|December 27, 2011|
Jenna Garrett grew up in a small town in the northwestern United States. When she left home, she discovered the world was much larger than she’d realized.
Her world expanded, she says, “through my experiences as an undergraduate at the University of Notre Dame – a place that emphasized social justice and service to the poor – and through work at a service organization in Puerto Rico and an international development nonprofit organization in North Carolina.”
She came to realize the extent of poverty and extreme suffering in the world. Passionate about wanting to make a difference, she found herself pursuing a Master of Public Health degree at UNC.
Her fieldwork has been the most rewarding aspect of her master’s program, she says, and oddly enough, it has made the world feel a little smaller again:Last summer, I traveled to Honduras to work on a women’s health project aimed at reducing cervical cancer among women living in rural villages.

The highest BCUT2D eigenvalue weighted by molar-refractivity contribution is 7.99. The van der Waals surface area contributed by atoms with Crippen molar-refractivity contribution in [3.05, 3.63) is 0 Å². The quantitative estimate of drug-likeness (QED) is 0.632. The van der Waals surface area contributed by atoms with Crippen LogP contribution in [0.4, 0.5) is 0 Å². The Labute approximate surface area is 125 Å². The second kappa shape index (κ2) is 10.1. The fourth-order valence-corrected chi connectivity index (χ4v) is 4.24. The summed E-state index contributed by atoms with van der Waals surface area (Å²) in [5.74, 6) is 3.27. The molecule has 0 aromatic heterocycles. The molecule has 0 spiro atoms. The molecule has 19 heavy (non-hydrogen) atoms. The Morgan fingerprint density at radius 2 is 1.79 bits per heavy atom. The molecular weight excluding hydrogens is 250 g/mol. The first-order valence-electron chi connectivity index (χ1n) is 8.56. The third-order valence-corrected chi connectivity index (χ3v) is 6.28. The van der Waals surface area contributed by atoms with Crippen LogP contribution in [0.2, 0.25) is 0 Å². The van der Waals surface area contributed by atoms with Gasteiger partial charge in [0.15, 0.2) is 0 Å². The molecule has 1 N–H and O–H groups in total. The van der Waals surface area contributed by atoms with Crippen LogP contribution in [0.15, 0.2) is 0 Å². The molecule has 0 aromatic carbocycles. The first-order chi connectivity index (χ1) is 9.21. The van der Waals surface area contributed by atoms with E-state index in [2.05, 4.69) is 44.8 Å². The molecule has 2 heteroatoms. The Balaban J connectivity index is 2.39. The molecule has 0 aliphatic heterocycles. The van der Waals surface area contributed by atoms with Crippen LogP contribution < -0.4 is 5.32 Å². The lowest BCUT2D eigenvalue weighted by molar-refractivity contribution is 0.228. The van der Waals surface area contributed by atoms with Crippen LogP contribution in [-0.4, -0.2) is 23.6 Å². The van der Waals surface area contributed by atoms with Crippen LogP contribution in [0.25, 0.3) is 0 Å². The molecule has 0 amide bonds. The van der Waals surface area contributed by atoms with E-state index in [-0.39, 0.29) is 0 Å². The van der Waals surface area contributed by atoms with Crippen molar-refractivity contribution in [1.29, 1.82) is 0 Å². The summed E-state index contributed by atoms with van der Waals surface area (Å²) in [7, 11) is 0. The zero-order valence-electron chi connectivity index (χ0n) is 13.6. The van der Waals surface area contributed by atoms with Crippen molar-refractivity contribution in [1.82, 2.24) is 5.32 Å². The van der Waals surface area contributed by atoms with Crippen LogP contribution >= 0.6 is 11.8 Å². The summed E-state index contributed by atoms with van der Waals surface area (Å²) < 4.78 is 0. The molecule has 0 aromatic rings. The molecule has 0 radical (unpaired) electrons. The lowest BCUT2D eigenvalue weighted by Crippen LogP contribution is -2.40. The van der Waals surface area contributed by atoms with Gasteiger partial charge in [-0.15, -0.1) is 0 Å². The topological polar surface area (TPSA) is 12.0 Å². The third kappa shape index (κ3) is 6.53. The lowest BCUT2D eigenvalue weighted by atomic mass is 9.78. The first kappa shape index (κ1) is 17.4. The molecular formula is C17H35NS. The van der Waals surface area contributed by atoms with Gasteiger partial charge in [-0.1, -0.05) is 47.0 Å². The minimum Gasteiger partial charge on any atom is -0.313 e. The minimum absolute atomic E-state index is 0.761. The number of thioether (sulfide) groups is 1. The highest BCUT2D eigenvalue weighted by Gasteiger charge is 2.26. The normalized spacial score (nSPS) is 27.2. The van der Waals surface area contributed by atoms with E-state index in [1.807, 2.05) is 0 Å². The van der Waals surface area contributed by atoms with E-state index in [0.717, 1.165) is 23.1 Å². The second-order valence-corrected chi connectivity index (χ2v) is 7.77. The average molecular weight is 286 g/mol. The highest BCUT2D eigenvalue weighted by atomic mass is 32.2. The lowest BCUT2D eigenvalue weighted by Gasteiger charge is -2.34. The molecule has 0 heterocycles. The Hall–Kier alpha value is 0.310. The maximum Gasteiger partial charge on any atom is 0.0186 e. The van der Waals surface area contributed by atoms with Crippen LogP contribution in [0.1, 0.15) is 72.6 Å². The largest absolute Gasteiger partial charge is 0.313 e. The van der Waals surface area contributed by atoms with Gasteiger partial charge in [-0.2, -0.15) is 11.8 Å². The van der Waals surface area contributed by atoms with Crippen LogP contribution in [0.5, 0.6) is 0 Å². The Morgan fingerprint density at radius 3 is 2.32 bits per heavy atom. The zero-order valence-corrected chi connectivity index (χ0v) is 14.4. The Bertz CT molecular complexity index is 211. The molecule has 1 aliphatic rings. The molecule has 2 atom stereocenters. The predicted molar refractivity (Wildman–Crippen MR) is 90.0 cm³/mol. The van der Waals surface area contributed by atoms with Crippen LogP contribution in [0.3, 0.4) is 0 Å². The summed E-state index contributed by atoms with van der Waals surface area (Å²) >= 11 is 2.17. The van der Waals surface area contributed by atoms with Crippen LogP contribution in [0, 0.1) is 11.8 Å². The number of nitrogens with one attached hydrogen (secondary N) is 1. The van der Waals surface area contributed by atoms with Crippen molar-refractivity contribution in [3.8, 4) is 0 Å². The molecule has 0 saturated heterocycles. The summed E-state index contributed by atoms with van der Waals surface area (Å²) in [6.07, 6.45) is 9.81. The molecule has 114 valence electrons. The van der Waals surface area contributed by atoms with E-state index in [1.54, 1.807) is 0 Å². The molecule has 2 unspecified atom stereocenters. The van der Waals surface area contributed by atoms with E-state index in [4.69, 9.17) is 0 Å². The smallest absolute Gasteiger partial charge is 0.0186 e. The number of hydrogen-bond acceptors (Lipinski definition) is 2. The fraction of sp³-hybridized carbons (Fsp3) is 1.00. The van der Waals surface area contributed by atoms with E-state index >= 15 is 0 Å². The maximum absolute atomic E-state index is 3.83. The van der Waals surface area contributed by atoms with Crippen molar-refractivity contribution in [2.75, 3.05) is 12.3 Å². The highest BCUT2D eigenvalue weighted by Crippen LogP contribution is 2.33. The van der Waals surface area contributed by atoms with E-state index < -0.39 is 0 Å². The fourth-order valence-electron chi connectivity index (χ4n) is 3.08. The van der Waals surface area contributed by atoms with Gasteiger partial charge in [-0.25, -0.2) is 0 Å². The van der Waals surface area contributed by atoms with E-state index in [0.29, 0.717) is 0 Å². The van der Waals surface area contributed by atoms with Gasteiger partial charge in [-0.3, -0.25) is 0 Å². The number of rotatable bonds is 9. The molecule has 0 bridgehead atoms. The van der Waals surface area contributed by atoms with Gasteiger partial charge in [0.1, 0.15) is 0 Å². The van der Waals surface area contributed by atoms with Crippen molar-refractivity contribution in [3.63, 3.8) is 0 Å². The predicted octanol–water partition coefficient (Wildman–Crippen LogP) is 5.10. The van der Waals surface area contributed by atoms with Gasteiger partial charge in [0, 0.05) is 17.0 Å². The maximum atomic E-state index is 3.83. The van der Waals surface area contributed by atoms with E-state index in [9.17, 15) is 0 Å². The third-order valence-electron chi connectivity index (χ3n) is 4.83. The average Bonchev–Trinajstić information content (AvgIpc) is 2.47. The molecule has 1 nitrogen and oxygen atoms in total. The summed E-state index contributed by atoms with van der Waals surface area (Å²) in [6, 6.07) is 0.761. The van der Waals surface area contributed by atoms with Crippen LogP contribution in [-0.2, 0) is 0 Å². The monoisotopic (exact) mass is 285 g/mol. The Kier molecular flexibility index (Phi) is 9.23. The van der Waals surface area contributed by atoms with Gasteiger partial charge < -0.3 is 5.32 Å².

Although in many ways, their lives could not be more different than my own, it was surprising to recognize aspects of poverty in Honduras that were uncannily similar to what I observed as a young person growing up in rural Montana.
Likewise, the sense of shared humanity that I discovered in my interactions – and eventually friendships – with Honduran women made Central America feel much closer to home. In my graduate assistant position in the Office of Global Health, we talk about how global health is local health, and this experience allowed me to feel that most profoundly.
Carolina Public Health is a publication of the University of North Carolina at Chapel Hill Gillings School of Global Public Health. To view previous issues, please visit www.sph.unc.edu/cph.